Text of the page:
Deals with the clash between the French and British (English) in the 1750s over the land in the Ohio Valley.

Essay by jasondbennettHigh School, 11th gradeA+, January 2003

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As the English and French boundaries began to meet by the 1750s, great tensions were wrought between the two contending countries. While the French were mainly occupying North America for the possibilities it presented involving trade, the English were looking to colonize the continent and spread through its vast, welcoming expanses. With these two opposing interests, the English?s to clear land for settlements, and the French?s to reap the benefits of land until it was barren, there was sure to be controversy. With both nations claiming the land to be their own, the stage was set for a grand clash between the two empires.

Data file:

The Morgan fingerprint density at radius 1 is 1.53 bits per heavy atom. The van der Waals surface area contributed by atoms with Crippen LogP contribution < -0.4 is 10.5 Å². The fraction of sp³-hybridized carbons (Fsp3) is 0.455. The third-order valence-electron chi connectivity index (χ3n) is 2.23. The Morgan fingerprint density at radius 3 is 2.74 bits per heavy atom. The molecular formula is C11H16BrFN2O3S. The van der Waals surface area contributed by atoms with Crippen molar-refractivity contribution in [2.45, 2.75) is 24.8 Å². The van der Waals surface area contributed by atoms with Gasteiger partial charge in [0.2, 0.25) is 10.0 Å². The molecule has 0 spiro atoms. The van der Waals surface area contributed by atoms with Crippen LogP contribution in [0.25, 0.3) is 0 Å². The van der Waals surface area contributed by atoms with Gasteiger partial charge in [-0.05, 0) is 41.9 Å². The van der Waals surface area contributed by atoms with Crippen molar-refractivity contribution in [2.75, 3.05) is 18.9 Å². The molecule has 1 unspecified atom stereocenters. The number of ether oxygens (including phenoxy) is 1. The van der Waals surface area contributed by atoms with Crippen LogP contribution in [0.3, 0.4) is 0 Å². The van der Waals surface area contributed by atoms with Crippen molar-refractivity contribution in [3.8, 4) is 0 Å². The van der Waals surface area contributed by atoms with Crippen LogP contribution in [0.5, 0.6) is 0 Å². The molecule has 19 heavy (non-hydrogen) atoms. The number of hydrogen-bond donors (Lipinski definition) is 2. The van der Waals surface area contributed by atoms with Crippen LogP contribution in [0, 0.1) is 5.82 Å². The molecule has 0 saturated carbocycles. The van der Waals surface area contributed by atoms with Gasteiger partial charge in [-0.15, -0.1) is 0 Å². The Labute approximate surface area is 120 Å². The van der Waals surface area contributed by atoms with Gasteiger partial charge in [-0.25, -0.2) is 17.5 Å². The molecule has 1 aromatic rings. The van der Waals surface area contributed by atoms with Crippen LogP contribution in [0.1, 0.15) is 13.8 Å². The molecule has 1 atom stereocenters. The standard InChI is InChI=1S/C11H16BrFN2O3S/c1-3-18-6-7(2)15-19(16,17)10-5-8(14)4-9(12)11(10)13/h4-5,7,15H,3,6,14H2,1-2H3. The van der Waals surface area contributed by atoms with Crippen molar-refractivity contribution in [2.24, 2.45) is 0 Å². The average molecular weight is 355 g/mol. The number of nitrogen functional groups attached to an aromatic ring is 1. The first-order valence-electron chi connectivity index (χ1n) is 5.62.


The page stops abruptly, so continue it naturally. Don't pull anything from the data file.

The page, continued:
The French primarily occupied North American because of its trading opportunities. The large unscathed forests provided many chances for the French to capitalize and garner the benefits of the land. They also became stable traders with Indians and stuffed their pockets with the trading deals made with the natives.

In doing this, they became very wealthy and the greed for money increased. Looking for more trapping, they moved deeper into the American and Canadian forests nearly wiping out the beaver population. As they ventured into the Ohio Valley, they began to meet English settlers who were traveling west to avoid the filth and crowds of coastal settlements.

In 1749, several prominent English and Virginian businessmen formed the Ohio Company and received a large grant of about 500,000 acres in the Ohio Valley. The fertile soil and vast expanses provided great economic and financial opportunity for them. However, the French also saw the opportunity the land provided and laid claim to the interior lands stretching from Louisiana to the Great Lakes, and in the same year of the Ohio Company?s establishment, Joseph Celeron claimed the Ohio Valley for the French Empire. In 1750, English and French representatives...